Pharmacological properties - Omnitrope Somatropin by Sandoz
Somatropin has a pronounced effect on the metabolism of fats, proteins and carbohydrates. In children with growth hormone deficiency, somatropin stimulates the longitudinal growth of skeletal bones by acting on the epiphysis plates of the tubular bones. In both adults and children, somatropin helps to improve body shape by increasing muscle mass and reducing body fat. Visceral adipose tissue is especially sensitive to the action of somatropin. In addition to enhancing lipolysis, somatropin inhibits the supply of triglycerides to body fat.
Under the action of somatropin, the concentration of insulin-like growth factor I (IGF-I) and its binding protein, insulin-like growth factor-binding protein (IGFBP), increases.
Somatropin induces low density lipoprotein (LDL) receptors in the liver and changes the profile of lipids and lipoproteins in the blood. In general, the use of somatropin in patients with growth hormone deficiency leads to a decrease in blood LDL and apolipoprotein B.
There is also a decrease in cholesterol concentration
Somatropin stimulates insulin release, but fasting glucose concentration usually remains unchanged. Children with hypopituitarism may develop fasting hypoglycemia. Somatropin may improve such condition.
Water and mineral metabolism
Growth hormone deficiency is associated with decreased plasma and extracellular volumes. Both are rapidly increased after treatment with somatropin. Somatropin induces the retention of sodium, potassium and phosphorus.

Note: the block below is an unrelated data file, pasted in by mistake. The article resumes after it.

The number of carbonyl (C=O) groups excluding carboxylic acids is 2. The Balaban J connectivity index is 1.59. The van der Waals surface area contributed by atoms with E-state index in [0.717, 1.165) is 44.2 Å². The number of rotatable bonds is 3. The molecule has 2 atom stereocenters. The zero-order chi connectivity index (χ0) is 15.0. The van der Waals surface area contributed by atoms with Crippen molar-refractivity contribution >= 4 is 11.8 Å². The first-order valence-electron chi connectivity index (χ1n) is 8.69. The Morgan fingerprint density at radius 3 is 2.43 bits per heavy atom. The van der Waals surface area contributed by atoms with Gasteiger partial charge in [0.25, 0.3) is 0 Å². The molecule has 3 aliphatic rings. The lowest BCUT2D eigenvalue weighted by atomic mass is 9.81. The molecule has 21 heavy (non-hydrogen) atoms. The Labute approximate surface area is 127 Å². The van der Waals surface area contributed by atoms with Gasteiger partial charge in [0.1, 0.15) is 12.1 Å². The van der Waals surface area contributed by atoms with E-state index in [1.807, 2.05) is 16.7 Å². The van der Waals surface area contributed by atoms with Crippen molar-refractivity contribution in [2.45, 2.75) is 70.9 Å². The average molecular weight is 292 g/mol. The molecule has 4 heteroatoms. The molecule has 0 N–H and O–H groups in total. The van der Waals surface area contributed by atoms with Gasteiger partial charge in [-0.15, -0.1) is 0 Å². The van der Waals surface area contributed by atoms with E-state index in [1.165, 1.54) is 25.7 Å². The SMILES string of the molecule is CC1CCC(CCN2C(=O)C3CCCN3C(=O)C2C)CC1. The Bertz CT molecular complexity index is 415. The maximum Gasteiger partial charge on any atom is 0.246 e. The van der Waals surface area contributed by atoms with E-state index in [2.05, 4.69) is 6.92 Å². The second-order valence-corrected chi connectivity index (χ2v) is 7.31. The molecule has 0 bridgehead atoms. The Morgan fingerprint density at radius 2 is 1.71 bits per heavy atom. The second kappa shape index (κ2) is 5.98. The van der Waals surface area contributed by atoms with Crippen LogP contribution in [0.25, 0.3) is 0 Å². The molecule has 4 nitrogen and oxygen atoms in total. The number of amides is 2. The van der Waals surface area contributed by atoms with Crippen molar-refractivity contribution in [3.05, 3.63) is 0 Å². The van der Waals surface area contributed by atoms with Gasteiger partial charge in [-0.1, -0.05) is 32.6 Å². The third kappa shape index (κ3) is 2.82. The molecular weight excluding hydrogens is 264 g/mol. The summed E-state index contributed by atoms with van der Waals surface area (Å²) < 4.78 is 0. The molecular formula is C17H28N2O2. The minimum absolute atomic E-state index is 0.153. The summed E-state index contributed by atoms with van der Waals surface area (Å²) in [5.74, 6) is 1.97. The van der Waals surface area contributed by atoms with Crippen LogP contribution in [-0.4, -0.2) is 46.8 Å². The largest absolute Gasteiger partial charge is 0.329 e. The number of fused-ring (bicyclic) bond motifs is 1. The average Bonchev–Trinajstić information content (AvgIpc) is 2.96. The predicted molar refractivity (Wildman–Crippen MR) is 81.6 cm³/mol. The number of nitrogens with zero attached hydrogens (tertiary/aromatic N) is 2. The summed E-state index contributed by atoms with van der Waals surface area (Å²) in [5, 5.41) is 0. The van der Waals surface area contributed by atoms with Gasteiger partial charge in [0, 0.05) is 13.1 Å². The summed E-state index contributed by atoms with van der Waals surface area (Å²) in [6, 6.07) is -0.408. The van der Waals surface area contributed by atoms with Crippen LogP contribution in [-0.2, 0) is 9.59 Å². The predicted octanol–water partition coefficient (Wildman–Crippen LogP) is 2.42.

Somatropin stimulates bone metabolism. Long-term administration of somatropin to growth hormone deficient patients with osteopenia results in an increase in bone mineral content and density.
Long-term somatropin replacement therapy can improve muscle strength and physical endurance.
Somatropin also increases cardiac output, but the mechanism has yet to be clarified. A decrease in peripheral vascular resistance may contribute to this effect.
Absorption - The bioavailability of subcutaneously injected somatropin is approximately 80% both in healthy subjects and growth hormone deficient patients.
After subcutaneously injection at a dose of 5 mg to healthy volunteers, plasma Cmax and Tmax were 72 ± 28 μg/L and 4±2 hours, respectively.
In adults with growth hormone deficiency, the average T1/2 of intravenously injected somatropin is about 0.4 hours. However, after subcutaneous administration, T1/2 reaches 3 hours.
Use in Specific Populations
The absolute bioavailability of somatropin after subcutaneous administration does not differ in men and women.
There is no data on the effect of somatropin on the pharmacokinetic parameters of age, race, impaired liver, kidney or heart function.